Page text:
As I applied mascara, I listened to my favorite country music station, which was in the middle of a news break. “California Highway Patrol officer Tina Delaney held a press conference about the sniper incident,” the news commentator said. “The shootings occurred at two-thirty this morning on Highway Forty-nine, two miles north of Grass Valley. There were no injuries, but four vehicles were hit. Early reports suggest the weapon was a rifle. Witnesses report seeing a car in the vicinity and police are asking for any information.”
I started on the other eye. “Wonder if it was a Mustang,” I mused to my reflection, focused on a lone white strand of hair mixed in with my brunette curls.
“Witnesses report the car is a blue and white Mustang.”
I dropped the mascara in the sink and gaped at the radio.
Andy Carmichael’s truck pulled up to my ranch gate at precisely seven. If nothing else, he was punctual. I opened the gate for him.
“Go ahead and park behind the Prius,” I said as he pulled through. “I’ll meet you at the barn.”
In the barn, Buster stood in the crossties with my western saddle on his back and a bridle hanging from the horn. I filled a saddle bag with bottled water and snacks. Emlie, under English saddle, was tied to the hitching rail, waiting to be bridled.
“What’s this?” Andy said as he stood in the breezeway of the barn, a suspicious eye on the horses.
“This is Buster, and that’s Emlie.”
“We’re not… I thought you said you had quads.”
“Right here. They each have four legs and produce exactly one horsepower.”
He crossed his arms over his chest and shook his head. “I’m not checking twenty-five acres of vines from the back of a horse.”
I brushed by him, close enough for him to catch a whiff of the Elizabeth Arden Green Tea perfume I’d sprayed on this morning. I eased the snaffle bit into Emlie’s mouth and slipped the headstall over her ears. “Suit yourself.”
Once again, I passed close enough that he had to take a step back as I returned to the crossties. I patted Buster on the hip. Since Andy hadn’t turned around to leave, I bridled Buster and handed him the reins. “You ride?”
“I just told you I’m not riding your horse. If you don’t have quads, then I’ll just come back another time with mine and we’ll try this again.”
“You can come back another time, but you won’t be polluting my vines with exhaust from your vehicles. I plan on qualifying this vineyard for organic wine production with the USDA.”
He rolled his eyes like he was addressing an idiot. “Lady, I know a little about organic certification, and there’s no rule about motor vehicle exhaust.”
I checked the cinch, let down the stirrup iron on the English saddle and led Emlie through the vineyard gate, then mounted up and waited. “If you’re not going to ride, would you mind unsaddling him and putting him back in the paddock?”
Andy Carmichael glared at me as if I’d just asked him to give birth to the gelding, then he checked his cinch— revealing that he knew a thing or two about horses—and hoisted his tall, lean body into the saddle. Not that I cared or anything, but he looked good on Buster. He’d probably look good on a burro.
“Just so you know, my rate doubles for organic vineyard management,” he said as he rode Buster through the open gate. He did a double-take—at my eyes, I’m sure—as he passed me.
I smiled. “Good. I’ll expect you to work twice as hard.” I closed the gate, mounted up, and wondered if the credit limit on my Mastercard would cover his fees.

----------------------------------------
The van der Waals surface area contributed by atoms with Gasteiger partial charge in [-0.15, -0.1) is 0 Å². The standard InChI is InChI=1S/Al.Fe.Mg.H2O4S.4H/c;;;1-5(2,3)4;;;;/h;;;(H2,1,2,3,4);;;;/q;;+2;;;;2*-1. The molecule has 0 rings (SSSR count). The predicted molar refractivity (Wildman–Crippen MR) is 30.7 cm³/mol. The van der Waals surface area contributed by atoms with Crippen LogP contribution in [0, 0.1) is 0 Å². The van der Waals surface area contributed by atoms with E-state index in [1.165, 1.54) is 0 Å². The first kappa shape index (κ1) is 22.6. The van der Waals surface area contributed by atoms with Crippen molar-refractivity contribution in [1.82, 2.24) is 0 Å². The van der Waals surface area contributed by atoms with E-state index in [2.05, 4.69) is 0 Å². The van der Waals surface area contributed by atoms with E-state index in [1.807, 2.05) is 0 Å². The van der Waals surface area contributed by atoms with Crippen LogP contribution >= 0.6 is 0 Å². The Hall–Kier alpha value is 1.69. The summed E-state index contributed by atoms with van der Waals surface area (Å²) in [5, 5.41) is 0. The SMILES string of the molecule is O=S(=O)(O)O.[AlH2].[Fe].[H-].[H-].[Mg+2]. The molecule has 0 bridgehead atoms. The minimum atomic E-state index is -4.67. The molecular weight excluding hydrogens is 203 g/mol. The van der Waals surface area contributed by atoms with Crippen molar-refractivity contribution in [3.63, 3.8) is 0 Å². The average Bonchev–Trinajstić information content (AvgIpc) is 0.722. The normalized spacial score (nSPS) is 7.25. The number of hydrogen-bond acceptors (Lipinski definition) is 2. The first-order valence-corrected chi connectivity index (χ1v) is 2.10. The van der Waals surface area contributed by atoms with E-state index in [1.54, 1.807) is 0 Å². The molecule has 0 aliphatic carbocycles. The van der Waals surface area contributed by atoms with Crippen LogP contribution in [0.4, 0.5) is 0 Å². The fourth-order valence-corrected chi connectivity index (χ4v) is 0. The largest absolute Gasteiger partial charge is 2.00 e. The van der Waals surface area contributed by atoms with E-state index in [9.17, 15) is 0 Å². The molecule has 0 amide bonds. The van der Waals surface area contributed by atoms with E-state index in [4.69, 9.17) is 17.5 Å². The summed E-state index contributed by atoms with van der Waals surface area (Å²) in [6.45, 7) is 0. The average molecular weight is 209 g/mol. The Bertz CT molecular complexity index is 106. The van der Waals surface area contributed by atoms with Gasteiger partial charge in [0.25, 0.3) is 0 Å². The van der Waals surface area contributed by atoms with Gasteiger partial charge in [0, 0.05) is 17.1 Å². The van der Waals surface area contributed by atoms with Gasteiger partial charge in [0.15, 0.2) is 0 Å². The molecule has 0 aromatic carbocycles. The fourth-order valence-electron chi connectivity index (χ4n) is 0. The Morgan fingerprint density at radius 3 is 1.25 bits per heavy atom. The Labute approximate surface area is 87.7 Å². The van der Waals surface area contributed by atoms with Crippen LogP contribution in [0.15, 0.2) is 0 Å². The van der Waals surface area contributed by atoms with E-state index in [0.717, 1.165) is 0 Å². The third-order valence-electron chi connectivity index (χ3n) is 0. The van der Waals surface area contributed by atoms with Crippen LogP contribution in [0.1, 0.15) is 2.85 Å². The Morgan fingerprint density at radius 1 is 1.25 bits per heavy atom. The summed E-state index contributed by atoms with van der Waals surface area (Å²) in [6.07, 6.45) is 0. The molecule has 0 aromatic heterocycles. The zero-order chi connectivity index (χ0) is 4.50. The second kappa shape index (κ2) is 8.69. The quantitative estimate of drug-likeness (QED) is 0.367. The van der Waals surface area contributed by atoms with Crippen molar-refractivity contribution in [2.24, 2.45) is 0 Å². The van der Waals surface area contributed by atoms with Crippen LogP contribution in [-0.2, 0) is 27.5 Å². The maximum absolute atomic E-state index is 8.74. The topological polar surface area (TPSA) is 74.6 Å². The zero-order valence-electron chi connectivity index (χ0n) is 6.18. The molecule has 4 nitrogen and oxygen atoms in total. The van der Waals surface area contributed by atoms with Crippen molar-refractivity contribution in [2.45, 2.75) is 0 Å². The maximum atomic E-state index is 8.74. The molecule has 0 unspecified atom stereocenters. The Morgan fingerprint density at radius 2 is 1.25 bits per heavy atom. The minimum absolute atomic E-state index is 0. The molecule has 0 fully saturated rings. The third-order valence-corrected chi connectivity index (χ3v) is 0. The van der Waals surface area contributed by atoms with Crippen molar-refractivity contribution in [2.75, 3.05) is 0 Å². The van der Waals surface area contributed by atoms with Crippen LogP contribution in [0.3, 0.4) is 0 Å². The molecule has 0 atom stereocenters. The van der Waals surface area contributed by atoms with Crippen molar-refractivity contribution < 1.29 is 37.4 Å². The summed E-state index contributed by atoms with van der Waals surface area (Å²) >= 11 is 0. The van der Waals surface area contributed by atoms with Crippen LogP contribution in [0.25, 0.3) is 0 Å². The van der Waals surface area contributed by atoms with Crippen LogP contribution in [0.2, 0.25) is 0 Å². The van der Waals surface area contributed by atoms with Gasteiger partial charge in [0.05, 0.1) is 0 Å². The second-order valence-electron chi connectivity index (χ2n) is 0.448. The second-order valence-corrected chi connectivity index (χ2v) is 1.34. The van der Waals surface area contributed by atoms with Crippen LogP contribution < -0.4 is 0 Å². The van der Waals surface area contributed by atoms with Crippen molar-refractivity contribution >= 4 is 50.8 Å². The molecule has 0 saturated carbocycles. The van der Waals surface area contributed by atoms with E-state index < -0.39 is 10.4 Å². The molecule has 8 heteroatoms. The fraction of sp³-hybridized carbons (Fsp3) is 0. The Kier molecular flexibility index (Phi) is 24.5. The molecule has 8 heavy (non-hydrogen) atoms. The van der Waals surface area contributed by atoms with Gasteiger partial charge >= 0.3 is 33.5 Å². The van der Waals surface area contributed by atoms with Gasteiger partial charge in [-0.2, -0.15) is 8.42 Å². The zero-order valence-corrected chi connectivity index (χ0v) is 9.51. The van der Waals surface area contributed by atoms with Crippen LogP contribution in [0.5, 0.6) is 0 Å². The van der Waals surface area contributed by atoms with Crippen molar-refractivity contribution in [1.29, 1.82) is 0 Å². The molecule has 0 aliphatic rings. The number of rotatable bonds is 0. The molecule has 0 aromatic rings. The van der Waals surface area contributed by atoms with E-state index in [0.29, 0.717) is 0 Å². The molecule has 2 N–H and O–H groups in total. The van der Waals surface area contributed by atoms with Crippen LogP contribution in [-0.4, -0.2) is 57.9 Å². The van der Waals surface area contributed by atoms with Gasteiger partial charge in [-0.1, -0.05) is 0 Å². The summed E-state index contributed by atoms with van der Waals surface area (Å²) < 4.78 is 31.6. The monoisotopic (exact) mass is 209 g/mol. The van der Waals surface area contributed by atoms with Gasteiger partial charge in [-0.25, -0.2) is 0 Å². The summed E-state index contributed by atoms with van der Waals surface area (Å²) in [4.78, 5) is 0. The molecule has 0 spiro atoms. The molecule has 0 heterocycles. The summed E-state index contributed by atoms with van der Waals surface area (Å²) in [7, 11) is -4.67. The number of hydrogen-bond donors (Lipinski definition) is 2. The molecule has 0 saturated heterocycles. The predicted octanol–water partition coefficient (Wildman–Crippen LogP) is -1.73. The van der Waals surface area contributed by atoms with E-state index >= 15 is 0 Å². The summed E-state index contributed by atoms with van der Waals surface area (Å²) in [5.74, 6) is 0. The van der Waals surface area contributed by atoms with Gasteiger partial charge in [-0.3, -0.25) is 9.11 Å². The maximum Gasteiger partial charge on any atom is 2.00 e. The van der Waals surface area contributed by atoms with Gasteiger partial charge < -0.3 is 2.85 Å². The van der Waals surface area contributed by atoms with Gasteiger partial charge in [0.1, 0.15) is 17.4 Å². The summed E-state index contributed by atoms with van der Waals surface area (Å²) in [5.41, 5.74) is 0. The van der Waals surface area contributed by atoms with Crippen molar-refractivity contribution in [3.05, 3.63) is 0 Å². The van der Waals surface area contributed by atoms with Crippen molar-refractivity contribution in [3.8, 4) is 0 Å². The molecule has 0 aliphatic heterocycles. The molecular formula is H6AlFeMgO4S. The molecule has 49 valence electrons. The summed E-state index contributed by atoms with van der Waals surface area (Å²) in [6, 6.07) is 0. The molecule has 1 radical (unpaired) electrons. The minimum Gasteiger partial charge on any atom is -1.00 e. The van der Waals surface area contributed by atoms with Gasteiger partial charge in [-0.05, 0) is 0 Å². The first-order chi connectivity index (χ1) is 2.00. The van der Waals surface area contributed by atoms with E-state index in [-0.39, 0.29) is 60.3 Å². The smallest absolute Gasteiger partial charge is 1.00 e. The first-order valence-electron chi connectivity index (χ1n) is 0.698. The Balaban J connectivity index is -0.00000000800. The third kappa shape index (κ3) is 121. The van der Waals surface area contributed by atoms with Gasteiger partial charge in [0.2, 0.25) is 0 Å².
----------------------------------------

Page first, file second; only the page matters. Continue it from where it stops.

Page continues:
The vineyard was planted on gently rolling hills. The vines clung to heavy-gauge wire that was stretched the length of each row and fastened to six-inch diameter posts buried deep into the ground at both ends. Black plastic drip irrigation lines ran along the ground and water dripped at the base of each vine. Clusters of deep red Zinfandel grapes hung from the vines like ornaments.
Overhead, a pair of buzzards circled like big black gliders, which wasn’t an unusual sight out here in the country. Jack rabbits and squirrels often played—and lost—the risky “cross the road” game. Without the buzzards to cleanup road kill, country roads would be littered with their carcasses, and the smell would be unbearable.
Andy reined Buster to a stop and dismounted. “See that?” he said, pointing at a muddy puddle of water where the drip line looked like it had been chewed almost in half. “All this irrigation hose should’ve been strung up on the wires, out of the reach of rabbits and coyotes.”
“It was like that when I bought it.”
“That an excuse?”
“No, it’s a reason,” I said. “What will it take to fix it?”
“I’ll have a crew come in and repair the damage. We can’t raise it now with all the leaf growth, but after pruning this winter, it can be raised up and tied to the wire.”
He got back in the saddle and clucked to Buster to move on.
I decided it was time to have a little fun with Andy. “I want you to look into other irrigation materials,” I said as I trotted Emlie to catch up with him. “Copper would be coyote and rabbit proof, right?”
He gaped at me. “Are you insane?”
I shook my head.
“Married to Bill Gates?”
“Copper is the preferred material for water supply lines,” I said.
“For a house. You’re talking about miles of pipe. You know what that would cost?”
“No, that’s why I want you to find out.”
“Lady, you’re a real piece of work.”
“And when the crews are working in the vineyard, I want you to enforce a strict anti-cursing rule. Foul language has been shown to have a negative effect on water molecules, and hence, could affect grape production.”
It was hard to keep a straight face when he scowled at me, but I managed to pull it off. “No “S” word, no “GD” words, and definitely no “F” word,” I said.